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The seeds of White Mustard (Sinapis alba) are an ingredient in table mustard. Since the 1950s, table mustard has also included seeds of Brown or Indian Mustard, Brassica juncea (prior to this, the seeds of Black Mustard, B. nigra, were mixed with those of White Mustard in table mustard). The mustard oil from crushed White Mustard seeds contains mainly the essential oil p-hydroxybenzyl isothiocyanate, whereas that from Brown Mustard seeds contains allyl isothiocyanate. These essential oils, which are derived from glucosinolates in chemical reactions catalyzed by enzymes known as myrosinases, are responsible for the "hotness" of mustard. The fact that White Mustard seed oil is relatively mild is due to its lack of allyl isothiocyanate. Rask et al. (2000) reviewed the biochemistry of the glucosinolate-myrosinase system, which is believed to be important in defending the plant from herbivore insects (and possibly from pathogens).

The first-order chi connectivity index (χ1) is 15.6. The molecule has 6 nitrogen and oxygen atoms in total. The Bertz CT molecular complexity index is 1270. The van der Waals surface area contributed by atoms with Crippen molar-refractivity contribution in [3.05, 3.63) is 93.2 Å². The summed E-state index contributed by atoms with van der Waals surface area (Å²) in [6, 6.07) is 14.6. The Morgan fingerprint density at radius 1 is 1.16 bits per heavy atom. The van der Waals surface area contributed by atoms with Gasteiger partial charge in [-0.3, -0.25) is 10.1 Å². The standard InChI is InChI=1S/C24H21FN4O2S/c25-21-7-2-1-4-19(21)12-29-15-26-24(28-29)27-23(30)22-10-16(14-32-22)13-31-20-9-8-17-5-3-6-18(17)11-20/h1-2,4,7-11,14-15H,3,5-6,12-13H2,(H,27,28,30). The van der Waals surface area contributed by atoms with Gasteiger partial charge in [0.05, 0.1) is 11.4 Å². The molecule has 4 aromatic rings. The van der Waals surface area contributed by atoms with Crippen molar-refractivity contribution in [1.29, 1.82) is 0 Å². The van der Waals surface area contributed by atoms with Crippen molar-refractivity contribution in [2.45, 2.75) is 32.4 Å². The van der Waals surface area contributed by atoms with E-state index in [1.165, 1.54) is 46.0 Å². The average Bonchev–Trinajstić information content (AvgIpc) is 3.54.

Like other mustard family (Brassicaceae) plants, these mustards have flowers with four petals arranged in a cross and pod-like fruits. The fruits of S. alba are bristly and hairy with a sabre-like beak.

(Vaughan and Geissler 1997)

Sinapis alba has been the subject of diverse investigations in plant physiology.


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